God not only is our strength, but He becomes our protection. Some Christians don’t use the full armor of God. Why? 1) Because they do not sense danger or recognize the power of the enemy; 2) or they do not have the weapons they need because of poor training; 3) or they do not have the necessary training to use effectively the weapons they already have; 4) or they are too comfortable, too far from the fight. We are to put on our armor and stand victoriously in this battle.

Put on the Full Armor of God

As my soldiers face the influences and attacks of Satan, I encourage them to recognize that the power and presence of God in their lives must be greater than any threat they face. A key objective of basic combat training is to bring individual soldiers to the point where they trust their equipment and know how to use it without thinking. Likewise, I must bring my soldiers to the point where they see the battles of life as a way of getting to know God more. My soldiers need more of God. We must train our people to cultivate a deeper sense of God’s presence, to seek more direct contact with Him, and to rest in complete dependence upon Him.

Paul calls us to put on the armor and stand ready for battle. In the Army we say, “We train as we fight and we fight as we train.” Why? Because we must give the training environment the necessary intensity in order to hone the skills vital to survival and success on the battlefield. The armor has been given so that a person can stand his ground when evil comes and when the conflict becomes most severe.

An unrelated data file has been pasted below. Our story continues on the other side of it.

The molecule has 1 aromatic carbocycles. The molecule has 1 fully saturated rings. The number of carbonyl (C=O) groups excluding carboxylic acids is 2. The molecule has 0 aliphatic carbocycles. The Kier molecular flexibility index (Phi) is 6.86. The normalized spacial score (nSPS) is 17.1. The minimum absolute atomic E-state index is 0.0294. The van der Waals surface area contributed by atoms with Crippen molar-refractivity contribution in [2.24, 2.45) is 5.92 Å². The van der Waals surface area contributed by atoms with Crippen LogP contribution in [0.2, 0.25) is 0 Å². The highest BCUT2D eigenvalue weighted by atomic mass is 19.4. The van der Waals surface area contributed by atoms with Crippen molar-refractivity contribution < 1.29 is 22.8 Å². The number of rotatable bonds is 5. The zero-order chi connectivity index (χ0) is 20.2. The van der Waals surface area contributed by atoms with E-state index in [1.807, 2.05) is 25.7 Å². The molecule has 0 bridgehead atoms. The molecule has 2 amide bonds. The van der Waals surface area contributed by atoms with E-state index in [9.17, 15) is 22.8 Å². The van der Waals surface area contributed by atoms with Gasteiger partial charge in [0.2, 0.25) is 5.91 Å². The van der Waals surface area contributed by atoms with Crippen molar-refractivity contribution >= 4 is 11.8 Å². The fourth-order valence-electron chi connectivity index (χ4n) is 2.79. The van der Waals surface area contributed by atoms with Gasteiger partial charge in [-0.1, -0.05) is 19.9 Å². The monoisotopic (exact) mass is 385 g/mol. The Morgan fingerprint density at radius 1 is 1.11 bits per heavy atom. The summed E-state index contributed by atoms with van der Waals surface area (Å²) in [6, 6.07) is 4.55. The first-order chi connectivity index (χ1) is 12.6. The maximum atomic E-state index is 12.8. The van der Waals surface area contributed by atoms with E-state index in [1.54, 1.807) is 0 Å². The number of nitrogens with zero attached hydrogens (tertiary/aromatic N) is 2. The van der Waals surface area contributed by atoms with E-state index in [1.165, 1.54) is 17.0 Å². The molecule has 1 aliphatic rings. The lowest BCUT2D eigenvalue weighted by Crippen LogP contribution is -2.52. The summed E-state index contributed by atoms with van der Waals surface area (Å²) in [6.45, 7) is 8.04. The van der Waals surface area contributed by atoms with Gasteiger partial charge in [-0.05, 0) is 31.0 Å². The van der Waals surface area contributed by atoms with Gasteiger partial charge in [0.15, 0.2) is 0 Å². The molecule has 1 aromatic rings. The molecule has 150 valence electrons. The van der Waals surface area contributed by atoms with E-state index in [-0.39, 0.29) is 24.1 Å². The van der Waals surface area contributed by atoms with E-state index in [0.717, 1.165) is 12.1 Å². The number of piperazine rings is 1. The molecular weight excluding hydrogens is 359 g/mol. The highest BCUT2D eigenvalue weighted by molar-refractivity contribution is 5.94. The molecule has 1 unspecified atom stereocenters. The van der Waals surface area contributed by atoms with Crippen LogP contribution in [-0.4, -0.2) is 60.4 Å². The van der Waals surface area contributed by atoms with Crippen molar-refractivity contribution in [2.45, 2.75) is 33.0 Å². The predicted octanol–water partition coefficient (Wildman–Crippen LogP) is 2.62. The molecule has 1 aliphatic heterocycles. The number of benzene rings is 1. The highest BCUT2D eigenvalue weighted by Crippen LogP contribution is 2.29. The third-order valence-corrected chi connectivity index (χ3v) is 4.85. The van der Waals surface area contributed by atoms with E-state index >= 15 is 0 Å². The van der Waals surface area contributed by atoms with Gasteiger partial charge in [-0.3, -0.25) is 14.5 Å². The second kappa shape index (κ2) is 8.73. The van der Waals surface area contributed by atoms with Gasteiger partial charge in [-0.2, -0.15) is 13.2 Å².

The first element of armor is not armor at all; it is a belt. Before the armor could be put on, the soldier would bind up all his loose clothing so he would be free to move. For a soldier to tighten the belt meant he was ready for duty. Verse 14 calls us to stand firm with truth as our belt. Truth is the foundation of our armor, and it protects us from the father of lies. I always encourage my soldiers to return to the Bible for the source of all truth. As their chaplain, I must help them to learn how to read and study the Bible for themselves, so they can gain truth from the Scripture when I am not available.

The second element of armor is the breastplate of righteousness. The breastplate protects the soldier’s vital organs. The righteousness of God is what protects our heart. I believe that an aspect of putting on the breastplate of righteousness is coming to grips with the basic tenets of the gospel. My soldiers must understand that God loves them and sent His Son to die for them, and they can be made righteous by the shed blood of the Lord Jesus Christ.

The third element of the armor is boots of peace (v. 15). Satan wants us to believe that telling others about Christ is worthless and hopeless. He wants us to think the job is too big and that we may offend others. But God gives us comfortable combat boots that enable us to proclaim the Good News. Asoldier needs sure footing to enable him to march and move quickly when necessary. The “preparation of the gospel of peace” is a great way of saying that the Christian must be prepared with the gospel whose message is peace.

The fourth element of armor is the shield of faith. Verse 16 tells us that, in addition to all the elements of armor, we should never be without the shield of faith—complete and total dependence and reliance upon God. Satan and the world would have us to doubt God. The shield of faith protects us from the fiery darts. The shield breaks the force of the arrows, and they fall harmlessly to the ground. With God’s perspective, we can see beyond the current circumstances and know that victory has been assured.